Ryan Burke, the first member of the Beta Theta Pi fraternity at Penn State, to plead guilty in connection with the death of Timothy Piazza, will be sentenced on Tuesday, July 31.
Burke, 21, pleaded guilty last month to four counts of hazing and five counts related to unlawful acts involving liquor. The Scranton resident is just one of more than 20 members of the now-closed fraternity to face criminal charges over the February 2017 death of Timothy Piazza
Piazza passed away on February 4, 2017, after suffering a fractured skull and severe abdominal injuries from a fall during pledge night activities at the Beta Theta Pi house at Penn State. During the night, Piazza’s blood-alcohol level went “from a zero to as high as a .36”
Last November, Burke was originally charged with involuntary manslaughter, aggravated assault, simple assault and reckless endangerment, however, the attorney general’s office dropped the most serious charges in April.
Court documents say Burke was an active participant in the bid acceptance night events at the fraternity, including providing alcohol to Piazza and others who had just signed up as pledges. Burke was the rush chairman and in charge of recruiting new members. A prosecution sentencing memo filed last week said Burke lined up the pledges single-file and marched them into the basement, “where the alcohol-fueled hazing would ensue.”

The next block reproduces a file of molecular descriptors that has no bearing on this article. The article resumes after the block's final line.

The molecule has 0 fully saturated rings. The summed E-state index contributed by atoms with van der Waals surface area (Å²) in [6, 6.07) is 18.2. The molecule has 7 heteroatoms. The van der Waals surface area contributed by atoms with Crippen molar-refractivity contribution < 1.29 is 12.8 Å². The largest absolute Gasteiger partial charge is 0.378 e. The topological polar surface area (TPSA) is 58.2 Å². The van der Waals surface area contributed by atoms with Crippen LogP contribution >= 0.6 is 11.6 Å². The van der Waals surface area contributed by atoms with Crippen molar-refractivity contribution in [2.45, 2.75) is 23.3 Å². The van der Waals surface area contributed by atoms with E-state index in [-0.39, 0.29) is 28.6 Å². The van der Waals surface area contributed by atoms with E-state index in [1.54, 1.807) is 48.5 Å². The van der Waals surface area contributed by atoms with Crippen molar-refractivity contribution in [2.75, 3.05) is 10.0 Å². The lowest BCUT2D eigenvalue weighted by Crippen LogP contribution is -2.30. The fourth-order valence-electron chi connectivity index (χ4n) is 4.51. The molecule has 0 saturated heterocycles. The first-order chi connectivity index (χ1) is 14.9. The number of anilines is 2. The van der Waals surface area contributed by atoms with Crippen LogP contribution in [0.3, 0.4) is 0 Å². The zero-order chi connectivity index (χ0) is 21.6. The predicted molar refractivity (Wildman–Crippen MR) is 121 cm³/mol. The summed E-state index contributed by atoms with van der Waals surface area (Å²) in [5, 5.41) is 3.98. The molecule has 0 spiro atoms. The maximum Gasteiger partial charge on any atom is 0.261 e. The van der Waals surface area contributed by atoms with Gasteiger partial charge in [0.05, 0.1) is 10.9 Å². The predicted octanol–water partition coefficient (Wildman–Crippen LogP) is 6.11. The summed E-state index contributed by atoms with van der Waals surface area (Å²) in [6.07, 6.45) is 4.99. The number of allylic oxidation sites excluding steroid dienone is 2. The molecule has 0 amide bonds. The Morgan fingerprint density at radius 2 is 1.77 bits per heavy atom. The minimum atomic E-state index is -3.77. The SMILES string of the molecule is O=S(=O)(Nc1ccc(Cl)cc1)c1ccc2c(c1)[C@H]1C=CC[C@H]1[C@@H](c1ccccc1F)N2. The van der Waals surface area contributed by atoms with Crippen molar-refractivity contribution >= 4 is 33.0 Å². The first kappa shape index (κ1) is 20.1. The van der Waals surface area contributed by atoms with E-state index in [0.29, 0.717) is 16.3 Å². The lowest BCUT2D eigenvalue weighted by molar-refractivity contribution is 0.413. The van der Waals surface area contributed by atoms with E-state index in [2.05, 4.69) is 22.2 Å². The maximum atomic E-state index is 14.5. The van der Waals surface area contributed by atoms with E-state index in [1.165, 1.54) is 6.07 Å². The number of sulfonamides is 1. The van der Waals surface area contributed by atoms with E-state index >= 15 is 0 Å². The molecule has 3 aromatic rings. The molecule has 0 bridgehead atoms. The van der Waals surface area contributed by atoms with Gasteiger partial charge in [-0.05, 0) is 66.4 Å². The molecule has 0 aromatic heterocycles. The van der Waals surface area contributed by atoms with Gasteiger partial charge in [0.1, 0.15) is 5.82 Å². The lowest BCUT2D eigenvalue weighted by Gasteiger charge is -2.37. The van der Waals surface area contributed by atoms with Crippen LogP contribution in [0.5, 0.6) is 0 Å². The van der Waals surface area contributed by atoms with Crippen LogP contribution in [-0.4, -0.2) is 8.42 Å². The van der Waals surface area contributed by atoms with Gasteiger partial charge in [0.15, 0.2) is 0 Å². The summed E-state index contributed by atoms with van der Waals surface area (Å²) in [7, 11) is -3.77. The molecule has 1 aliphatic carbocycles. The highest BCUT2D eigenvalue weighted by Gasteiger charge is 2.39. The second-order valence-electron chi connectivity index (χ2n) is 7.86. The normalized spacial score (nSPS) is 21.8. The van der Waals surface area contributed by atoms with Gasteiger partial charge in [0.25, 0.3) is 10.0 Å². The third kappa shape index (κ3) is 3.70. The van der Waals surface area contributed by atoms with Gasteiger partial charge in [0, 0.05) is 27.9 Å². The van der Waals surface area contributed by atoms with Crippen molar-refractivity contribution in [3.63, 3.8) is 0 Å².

The memo says Burke walked around the basement with a bottle of vodka for the pledges in one hand, supplying Piazza and three others with vodka over a 10-minute period. The hazing counts and four of the five alcohol violations relate to those events. Burke also pleaded guilty to underage drinking.
After Piazza fell down the basement stairs and had to be carried to a first-floor sofa, Burke “appeared unconcerned,” prosecutors wrote.
“He is seen playfully hoisting a girl over his shoulders, jumping on the sofa next to Piazza, and then rolling over and on top of Piazza as he is getting up before leaving the room. He leaves Piazza to be dealt with by others,” according to the sentencing memo.
Piazza’s death spurred a cascade of changes in the Penn State Greek life community and across the country. The school levied hard sanctions against greek life focused on hazing. These changes altered the rules for how fraternities and sororities can recruit members and host social events with alcohol. Beta Theta Pi was also permanently banned from Penn State.